Globalization, its nature and misconceptions

Chris Chan

Robert Gilpin, Eisenhower Professor of Public and International Affairs Emeritus at Princeton University, gave the fourth Povolny lecture of the 2002 season on Jan. 22. Mr. Gilpin has ties to Lawrence University—his wife, Jean, was born and raised in Appleton, and both of her parents were Lawrence professors. Gilpin has won the Woodrow Wilson Book Prize, is an expert on the United States Navy, and his scholarly works have been translated into many languages.

Gilpin discussed the nature of globalization. Some think of globalization as the increasing social and economic integration of the world. Others define it as a major transformation in human history. Still others take a position between these two extremes.

Gilpin explained that with the end of the Cold War and the apparent triumph of capitalism, globalist theory became very popular. This outlook changed with the Nov. 1999 riots in Seattle protesting globalization, with rioters asserting that the new international scene promotes inequality, Western dominance, exploitation, and human rights abuses. Gilpin believes that these protests “dented, but did not destroy people’s faith in globalization.”

Criticizing the once-popular theory of “endism,” the post-Cold War belief that a radically altered historical era had emerged, Gilpin asserted that the tragedy of Sept. 11 falsified this view. Many Western thinkers had been convinced for years that the West had become an unstoppable driving force for the world. Most American globalists are unaware that most peoples of the world (including many Europeans) believe that globalization is a synonym for Americanization. There is no clear answer for why Sept. 11 happened, but several partial explanations include the globalist trend towards secularization.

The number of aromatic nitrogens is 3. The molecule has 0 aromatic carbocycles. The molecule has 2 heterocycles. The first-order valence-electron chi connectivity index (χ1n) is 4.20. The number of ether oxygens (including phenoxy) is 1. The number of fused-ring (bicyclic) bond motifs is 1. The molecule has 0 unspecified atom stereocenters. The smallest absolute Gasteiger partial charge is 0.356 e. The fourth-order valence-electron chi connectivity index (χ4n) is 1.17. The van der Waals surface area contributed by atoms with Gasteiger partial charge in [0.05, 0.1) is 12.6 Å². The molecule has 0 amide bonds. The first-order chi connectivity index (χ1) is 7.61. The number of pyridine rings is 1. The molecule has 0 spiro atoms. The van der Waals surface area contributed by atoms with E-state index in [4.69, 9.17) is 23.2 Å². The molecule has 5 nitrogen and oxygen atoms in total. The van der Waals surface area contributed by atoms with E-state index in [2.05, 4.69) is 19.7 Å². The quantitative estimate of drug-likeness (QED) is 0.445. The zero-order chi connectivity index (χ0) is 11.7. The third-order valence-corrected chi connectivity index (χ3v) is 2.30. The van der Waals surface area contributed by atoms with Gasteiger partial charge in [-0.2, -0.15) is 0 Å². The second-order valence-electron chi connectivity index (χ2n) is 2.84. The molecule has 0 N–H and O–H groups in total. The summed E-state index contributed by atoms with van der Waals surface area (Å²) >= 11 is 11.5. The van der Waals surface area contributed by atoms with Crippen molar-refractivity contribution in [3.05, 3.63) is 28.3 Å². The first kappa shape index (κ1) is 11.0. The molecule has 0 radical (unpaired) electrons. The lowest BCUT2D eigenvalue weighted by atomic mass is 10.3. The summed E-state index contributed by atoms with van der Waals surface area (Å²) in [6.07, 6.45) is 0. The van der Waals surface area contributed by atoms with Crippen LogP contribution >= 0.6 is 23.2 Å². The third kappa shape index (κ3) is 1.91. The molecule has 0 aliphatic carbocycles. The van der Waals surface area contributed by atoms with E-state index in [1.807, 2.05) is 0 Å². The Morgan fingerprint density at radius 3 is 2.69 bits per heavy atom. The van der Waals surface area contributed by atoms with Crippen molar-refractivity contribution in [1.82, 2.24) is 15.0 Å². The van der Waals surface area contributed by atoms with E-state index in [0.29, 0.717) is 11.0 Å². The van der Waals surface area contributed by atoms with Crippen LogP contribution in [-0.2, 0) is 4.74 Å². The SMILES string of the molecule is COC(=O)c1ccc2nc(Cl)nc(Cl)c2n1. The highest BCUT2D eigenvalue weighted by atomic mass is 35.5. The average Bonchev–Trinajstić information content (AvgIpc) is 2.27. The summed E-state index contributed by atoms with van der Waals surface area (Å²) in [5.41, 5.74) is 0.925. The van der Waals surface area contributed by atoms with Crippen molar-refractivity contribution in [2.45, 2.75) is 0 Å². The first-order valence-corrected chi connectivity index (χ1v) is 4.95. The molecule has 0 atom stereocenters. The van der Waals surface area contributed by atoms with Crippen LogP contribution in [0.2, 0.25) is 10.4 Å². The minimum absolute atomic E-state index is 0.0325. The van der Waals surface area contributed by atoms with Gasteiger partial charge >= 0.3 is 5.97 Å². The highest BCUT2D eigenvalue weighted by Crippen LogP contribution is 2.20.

“Religion is fundamental to human existence,” Gilpin asserts. Gilpin is skeptical of the popular “clash of civilizations” thesis, but he is more accepting of the possibility that the terrorists retaliated against America for U.S. support of Israel.

Gilpin discussed the role of Islam in the modern world. Colonialism left a nasty scar on much of the Islamic world, and many people blame the “secular and corrupt United States” for numerous problems. Islam experienced a revival in the 1960s and 70s, which was partially a response to the foundation of Israel.

According to Gilpin, there is an “intra-Islamic war for the hearts and minds of Muslims.” Muslim elitists and radical Islamics are trying to define the true nature of Islam for millions of believers. Osama bin Laden is one such influencer. A particularly dangerous situation for the United States is if oil-rich countries like Saudi Arabia were taken over by groups hostile to the United States. “Our principle defense for a situation like that is conservation,” said Gilpin.

Globalists were right about one prediction, claims Gilpin. The world is very different from what it was two decades ago—it is far more dangerous. Many people view the United States as the principal source of aggression in the world. Tensions are high in many areas of the world. Gilpin believes that there are no easy answers to world tensions.

“Many people say we should just talk to bin Laden,” he comments,” but he thinks that we’re infidels who must be destroyed.” Gilpin also wanted to impress that radical, violent Islamists are in a minority. However, the United States needs to alter its foreign policy in order to keep from making new enemies. Too often, the United States thinks that money can buy friends.

Gilpin does not believe that globalization equals Americanization. “The United States needs to be less arrogant and self-righteous,” he says. Only by more thoughtful and intelligent long-term planning can problems be solved. Gilpin finished his lecture by quoting Otto von Bismarck who once commented,”God protects fools, drunks, and the United States”. “I hope God is still on our side,” said Gilpin.